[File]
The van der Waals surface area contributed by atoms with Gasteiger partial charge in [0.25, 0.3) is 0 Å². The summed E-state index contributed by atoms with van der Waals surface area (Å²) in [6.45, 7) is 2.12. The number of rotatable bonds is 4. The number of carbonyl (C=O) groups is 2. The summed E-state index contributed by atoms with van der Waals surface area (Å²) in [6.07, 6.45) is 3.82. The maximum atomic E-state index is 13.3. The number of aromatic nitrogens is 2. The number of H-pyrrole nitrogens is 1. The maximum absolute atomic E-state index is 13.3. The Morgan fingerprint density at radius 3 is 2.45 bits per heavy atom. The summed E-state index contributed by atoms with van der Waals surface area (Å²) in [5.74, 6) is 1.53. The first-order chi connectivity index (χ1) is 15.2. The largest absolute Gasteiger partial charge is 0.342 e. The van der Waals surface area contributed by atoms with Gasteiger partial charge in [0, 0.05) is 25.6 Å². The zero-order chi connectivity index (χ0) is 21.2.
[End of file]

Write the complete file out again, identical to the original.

The van der Waals surface area contributed by atoms with Gasteiger partial charge in [0.25, 0.3) is 0 Å². The summed E-state index contributed by atoms with van der Waals surface area (Å²) in [6.45, 7) is 2.12. The number of rotatable bonds is 4. The number of carbonyl (C=O) groups is 2. The summed E-state index contributed by atoms with van der Waals surface area (Å²) in [6.07, 6.45) is 3.82. The maximum atomic E-state index is 13.3. The number of aromatic nitrogens is 2. The number of H-pyrrole nitrogens is 1. The maximum absolute atomic E-state index is 13.3. The Morgan fingerprint density at radius 3 is 2.45 bits per heavy atom. The summed E-state index contributed by atoms with van der Waals surface area (Å²) in [5.74, 6) is 1.53. The first-order chi connectivity index (χ1) is 15.2. The largest absolute Gasteiger partial charge is 0.342 e. The van der Waals surface area contributed by atoms with Gasteiger partial charge in [0, 0.05) is 25.6 Å². The zero-order chi connectivity index (χ0) is 21.2.